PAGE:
The Red Cross said it hoped for "a positive response" from its counterpart in the North, hoping to hold family reunions in early October.
If realised, they would be the first in two years.
Millions of families were separated by the conflict that sealed the division of the two countries.
Many died without getting a chance to see or hear from their families on the other side of the heavily fortified border, across which all civilian communication is banned.
With the passage of time, the number of survivors has diminished, with only around 60,000 left in the South.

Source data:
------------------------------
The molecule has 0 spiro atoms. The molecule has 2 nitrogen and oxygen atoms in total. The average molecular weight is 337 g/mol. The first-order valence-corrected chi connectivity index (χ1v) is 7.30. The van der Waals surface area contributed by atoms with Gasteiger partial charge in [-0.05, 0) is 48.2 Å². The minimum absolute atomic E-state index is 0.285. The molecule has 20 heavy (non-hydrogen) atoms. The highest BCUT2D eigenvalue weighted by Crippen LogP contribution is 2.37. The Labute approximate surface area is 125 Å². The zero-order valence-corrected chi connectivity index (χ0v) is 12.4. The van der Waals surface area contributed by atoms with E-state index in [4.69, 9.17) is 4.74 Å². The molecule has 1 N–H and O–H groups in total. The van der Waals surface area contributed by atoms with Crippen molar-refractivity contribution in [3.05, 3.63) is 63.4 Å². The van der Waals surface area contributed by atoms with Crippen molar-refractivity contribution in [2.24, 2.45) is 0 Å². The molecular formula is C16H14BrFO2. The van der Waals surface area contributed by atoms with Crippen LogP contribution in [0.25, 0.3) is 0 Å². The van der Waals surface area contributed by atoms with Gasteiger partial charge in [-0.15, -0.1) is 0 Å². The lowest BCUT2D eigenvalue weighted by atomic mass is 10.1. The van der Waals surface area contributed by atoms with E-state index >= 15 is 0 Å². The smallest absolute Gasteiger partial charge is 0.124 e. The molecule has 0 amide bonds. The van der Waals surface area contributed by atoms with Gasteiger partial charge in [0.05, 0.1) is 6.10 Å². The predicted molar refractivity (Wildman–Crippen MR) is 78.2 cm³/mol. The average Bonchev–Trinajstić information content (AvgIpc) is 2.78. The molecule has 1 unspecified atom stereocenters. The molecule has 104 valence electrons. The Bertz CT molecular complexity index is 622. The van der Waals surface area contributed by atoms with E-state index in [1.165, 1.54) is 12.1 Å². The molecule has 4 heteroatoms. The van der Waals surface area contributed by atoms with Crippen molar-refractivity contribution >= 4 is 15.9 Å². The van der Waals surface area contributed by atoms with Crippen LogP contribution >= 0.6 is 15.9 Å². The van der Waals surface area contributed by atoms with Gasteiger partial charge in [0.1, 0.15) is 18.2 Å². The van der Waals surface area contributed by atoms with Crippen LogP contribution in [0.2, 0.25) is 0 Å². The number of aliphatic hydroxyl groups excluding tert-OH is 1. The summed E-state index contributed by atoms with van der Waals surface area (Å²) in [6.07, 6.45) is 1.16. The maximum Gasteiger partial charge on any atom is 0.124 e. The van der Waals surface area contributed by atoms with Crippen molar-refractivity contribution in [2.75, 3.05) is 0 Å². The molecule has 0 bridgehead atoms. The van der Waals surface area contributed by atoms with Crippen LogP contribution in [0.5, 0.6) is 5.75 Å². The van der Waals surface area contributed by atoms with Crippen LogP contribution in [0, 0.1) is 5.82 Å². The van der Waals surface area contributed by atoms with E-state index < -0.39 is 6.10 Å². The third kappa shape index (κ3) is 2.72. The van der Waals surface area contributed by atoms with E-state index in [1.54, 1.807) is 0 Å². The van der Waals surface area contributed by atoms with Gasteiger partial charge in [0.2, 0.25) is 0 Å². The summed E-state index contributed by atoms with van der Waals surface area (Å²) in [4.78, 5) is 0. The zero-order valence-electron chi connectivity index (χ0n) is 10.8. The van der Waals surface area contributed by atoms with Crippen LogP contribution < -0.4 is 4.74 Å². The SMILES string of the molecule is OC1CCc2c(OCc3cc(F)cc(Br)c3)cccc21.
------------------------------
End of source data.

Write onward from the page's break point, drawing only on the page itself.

Moon, who took power in May, has advocated dialogue with the nuclear-armed North as a means of bringing it to the negotiating table as tensions soar over its weapons ambitions.
But Pyongyang has staged a series of missile launches in violation of UN resolutions, most recently on July 4 when it test-fired its first ICBM, a move which triggered global alarm and a push by President Donald Trump to impose harsher UN sanctions on the country.